On Preparation, and how to enjoy history properly

As a kid, my parents dragged me to half a million fascinating places between Portugal and Germany, and I have clear memories of quite a few of them. The common element of all those memories, though, is that I frequently barely even remember the historical or cultural significance of the place, but rather some silly anecdotal event that happened. Getting lost as an eight year old in the Schönbrunn palace and deciding to continue on with a random tour group I found, or carrying our pet cat through an abandoned-feeling monastery in Spain. There’s a place I went in Germany which I couldn’t describe as anything except ‘the place we watched a squirrel run up a vertical wall’.

Obviously, unless it’s a particular hobby of theirs, children are rarely as fascinated by who-lived-here-when and who-died-how as adults are. But even travelling as an adult I’ve found that a lot of the time, seeing the must-see sights of this famous city or that can be, rather, well, boring. This is despite my being both keenly interested in and possessed of a relatively well-developed understanding of Western history.

Almost everything is wonderful if I read the helpful placards and remember which king Henry VIII was (the one with all the wives, FYI) and what else was happening in the world at that time (European expansionism, mostly) because then I can put personalities to the scenes in front of me, whether it be an ornate display of the tea-table or a half-destroyed dungeon where some political prisoner was kept. That is without debate: it is amazing to see the remnants and reproductions of how these famous characters from our cultural development and their fellow man lived.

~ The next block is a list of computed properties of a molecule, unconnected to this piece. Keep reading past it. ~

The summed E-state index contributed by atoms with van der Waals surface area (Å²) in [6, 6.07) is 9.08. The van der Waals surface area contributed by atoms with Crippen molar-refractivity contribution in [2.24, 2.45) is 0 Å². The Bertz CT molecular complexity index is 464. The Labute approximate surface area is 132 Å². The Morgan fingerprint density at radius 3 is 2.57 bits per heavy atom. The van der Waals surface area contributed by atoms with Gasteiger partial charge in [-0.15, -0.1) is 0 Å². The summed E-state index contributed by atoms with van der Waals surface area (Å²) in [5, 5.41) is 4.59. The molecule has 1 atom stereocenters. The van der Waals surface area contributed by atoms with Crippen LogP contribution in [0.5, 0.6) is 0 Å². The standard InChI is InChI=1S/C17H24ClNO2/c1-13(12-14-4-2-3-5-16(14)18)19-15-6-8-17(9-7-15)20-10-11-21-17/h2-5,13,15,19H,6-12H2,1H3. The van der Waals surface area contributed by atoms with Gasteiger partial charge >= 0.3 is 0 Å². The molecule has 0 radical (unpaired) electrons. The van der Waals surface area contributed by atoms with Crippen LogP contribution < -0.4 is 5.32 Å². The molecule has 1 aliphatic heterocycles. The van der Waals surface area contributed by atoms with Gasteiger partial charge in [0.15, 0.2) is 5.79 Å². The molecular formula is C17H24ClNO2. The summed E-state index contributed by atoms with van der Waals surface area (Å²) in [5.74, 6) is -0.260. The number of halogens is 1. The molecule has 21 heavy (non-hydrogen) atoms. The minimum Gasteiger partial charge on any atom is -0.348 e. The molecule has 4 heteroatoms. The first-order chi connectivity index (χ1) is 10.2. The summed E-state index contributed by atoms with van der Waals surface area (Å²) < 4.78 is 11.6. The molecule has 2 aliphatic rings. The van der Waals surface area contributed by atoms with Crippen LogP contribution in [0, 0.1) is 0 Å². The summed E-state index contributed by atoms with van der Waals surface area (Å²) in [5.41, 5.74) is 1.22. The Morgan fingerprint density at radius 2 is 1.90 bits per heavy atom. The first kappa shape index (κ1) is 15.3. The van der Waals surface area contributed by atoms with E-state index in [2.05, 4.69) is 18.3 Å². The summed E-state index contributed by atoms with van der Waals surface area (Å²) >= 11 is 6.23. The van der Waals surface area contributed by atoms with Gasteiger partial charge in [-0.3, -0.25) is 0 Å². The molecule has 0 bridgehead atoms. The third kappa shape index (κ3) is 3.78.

Unfortunately, a lot of the time, you don’t really know the specifics of what you’re visiting. Yes, the Arc de Triomphe is an impressive monument in and of itself, but if you’re very vague on what Napoleon actually did except be made fun of by modern day students for being short, it doesn’t mean a great deal beyond that. The solution is surely to read the informative plaques that inevitably accompany any popular tourist site, but even then, the information might not be available in your language or it might be too dreadfully brief and expect you to already be well-versed in the exact succession of royalty in Hungary in the 18th century. Not many of us, sadly, are. Guided tours are often perfect for filling these gaps, but might be impossible due to timing, language barriers or costs.

What’s the solution, then? Should we confine ourselves only to seeking out the historical monuments we already know the history for? Of course not. The answer, while perhaps a little unattractive, is to read up beforehand. It sounds counterintuitive to think that you should be studying for your holidays, but the fact remains that you’ll get more genuine enjoyment out of what you’re seeing if you know why you’re supposed to be enjoying it. That’s why people get tours, after all – to have someone explain why they should care. But it’s easy to do it yourself, too, whether by buying a guidebook or just letting yourself fall into the rabbit hole that is link-hopping on Wikipedia. And as an added bonus, you can customise your research to include exactly what it is that interests you most – though you do run the risk of ending up completely off topic and wanting to go visit another three different sites because of what you’ve read about them!

In simple terms, unless you’re ready to throw yourself on fate’s /hands/ and hope that there will be adequate information that fits neatly into the jigsaw puzzle of what you already know, or, at least, an interesting event involving small furry animals, it’s nothing but a good investment to be prepared with all the facts you need to truly impress everyone with all your brand-new knowledge about the place you’re going to – even before you get on the plane.